Its eloquent proportions, and unroll
In mighty graduations, part by part,
The glory which at once upon thee did not dart,

cLWiii.
Not by its fault—but thine: Our outward sense
Is but of gradual grasp—and as it is
That what we have of feeling most intense
Outstrips our faint expression; even so this
Outshining and o'erwhelming edifice
Fools our fond gaze, and greatest of the great
Defies at first our Nature's littleness,
Till, growing with its growth, we thus dilate

Our spirits to the size of that they contemplate.

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CLIX. Then pause, and be enlighten’d; there is more In such a survey than the sating gaze Of wonder pleased, or awe which would adore The worship of the place, or the mere praise Of art and its great masters, who could raise What former time, nor skill, nor thought could plan; The fountain of sublimity displays Its depth, and thence may draw the mind of man Its golden sands, and learn what great conception can.

CLX.
Or, turning to the Vatican, go see
Laocoon's torture dignifying pain—
A father's love and mortal's agony
With an immortal's patience blending:—Wain
The struggle; vain, against the coiling strain
And gripe, and deepening of the dragon's grasp,
The old man's clench; the long envenom'd chain
Rivets the living links,—the enormous asp
Enforces pang on pang, and stifles gasp on gasp.

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Or view the Lord of the unerring bow,
The God of life, and poesy, and light—
The Sun in human limbs array'd, and brow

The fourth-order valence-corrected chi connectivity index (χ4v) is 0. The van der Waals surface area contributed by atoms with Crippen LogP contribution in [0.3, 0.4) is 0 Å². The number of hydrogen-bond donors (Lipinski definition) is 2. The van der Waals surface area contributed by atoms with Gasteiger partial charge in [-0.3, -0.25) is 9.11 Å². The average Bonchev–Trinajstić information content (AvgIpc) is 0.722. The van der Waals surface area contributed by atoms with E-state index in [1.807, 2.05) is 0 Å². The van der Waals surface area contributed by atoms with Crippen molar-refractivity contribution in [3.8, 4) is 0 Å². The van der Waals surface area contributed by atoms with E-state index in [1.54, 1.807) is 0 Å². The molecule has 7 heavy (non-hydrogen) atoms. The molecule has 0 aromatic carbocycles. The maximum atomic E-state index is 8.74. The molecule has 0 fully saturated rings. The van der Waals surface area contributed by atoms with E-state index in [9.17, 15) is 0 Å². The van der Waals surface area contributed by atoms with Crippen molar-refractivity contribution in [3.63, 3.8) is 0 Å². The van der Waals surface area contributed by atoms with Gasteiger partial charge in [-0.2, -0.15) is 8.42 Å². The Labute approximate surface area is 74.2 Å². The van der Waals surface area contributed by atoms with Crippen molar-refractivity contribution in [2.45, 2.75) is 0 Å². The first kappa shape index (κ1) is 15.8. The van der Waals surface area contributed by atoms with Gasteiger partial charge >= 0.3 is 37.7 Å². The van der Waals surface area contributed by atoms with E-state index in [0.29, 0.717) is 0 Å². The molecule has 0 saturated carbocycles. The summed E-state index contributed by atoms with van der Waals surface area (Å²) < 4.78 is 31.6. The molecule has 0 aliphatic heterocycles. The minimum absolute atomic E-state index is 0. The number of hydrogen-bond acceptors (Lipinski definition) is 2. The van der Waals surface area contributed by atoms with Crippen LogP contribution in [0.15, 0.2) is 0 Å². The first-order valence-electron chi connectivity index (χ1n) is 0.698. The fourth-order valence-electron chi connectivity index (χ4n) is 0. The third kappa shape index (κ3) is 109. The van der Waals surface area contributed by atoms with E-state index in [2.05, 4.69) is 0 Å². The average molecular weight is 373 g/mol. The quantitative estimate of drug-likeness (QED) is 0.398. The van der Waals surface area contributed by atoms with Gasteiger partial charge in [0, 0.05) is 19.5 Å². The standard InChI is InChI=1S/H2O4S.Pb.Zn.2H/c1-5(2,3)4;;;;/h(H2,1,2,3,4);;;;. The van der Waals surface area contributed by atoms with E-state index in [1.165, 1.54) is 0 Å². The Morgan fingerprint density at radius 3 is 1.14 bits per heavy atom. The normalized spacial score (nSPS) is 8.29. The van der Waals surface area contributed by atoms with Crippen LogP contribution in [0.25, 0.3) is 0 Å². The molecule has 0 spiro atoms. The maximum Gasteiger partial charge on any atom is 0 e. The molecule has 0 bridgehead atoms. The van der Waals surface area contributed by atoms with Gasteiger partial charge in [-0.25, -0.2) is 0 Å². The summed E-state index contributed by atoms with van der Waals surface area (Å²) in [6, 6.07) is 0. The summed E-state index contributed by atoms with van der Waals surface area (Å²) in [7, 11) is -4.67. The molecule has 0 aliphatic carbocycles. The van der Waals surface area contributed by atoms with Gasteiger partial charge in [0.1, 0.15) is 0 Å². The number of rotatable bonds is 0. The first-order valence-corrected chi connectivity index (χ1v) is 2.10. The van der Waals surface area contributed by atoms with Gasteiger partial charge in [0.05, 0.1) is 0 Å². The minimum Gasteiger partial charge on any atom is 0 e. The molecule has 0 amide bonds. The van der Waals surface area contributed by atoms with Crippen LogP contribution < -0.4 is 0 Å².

All radiant from his triumph in the fight;
The shaft hath just been shot—the arrow bright
With an immortal's vengeance; in his eye
And nostril beautiful disdain, and might
And majesty, flash their full lightnings by,
Developing in that one glance the Deity.

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CLXII.
But in his delicate form—a dream of Love,
Shaped by some solitary nymph, whose breast
Long'd for a deathless lover from above,
And madden’d in that vision—are exprest
All that ideal beauty ever bless'd
The mind with in its most unearthly mood,
When each conception was a heavenly guest—
A ray of immortality—and stood,
Starlike, around, until they gather'd to a god!

CLXIII.
And if it be Prometheus stole from Heaven
The fire which we endure, it was repaid
By him to whom the energy was given
Which this poetic marble hath array'd
With an eternal glory—which, if made
By human hands, is not of human thought;
And Time himself hath hallow'd it, nor laid
One ringlet in the dust—nor hath it caught
A tinge of years, but breathes the flame with which 'twas
wrought.
CLXIV.
But where is he, the Pilgrim of my song,
The being who upheld it through the past?
Methinks he cometh late and tarries long.
He is no more—these breathings are his last;
His wanderings done, his visions ebbing fast,
And he himself as nothing:—if he was
Aught but a phantasy, and could be class'd
With forms which live and suffer—let that pass—
His shadow fades away into Destruction's mass,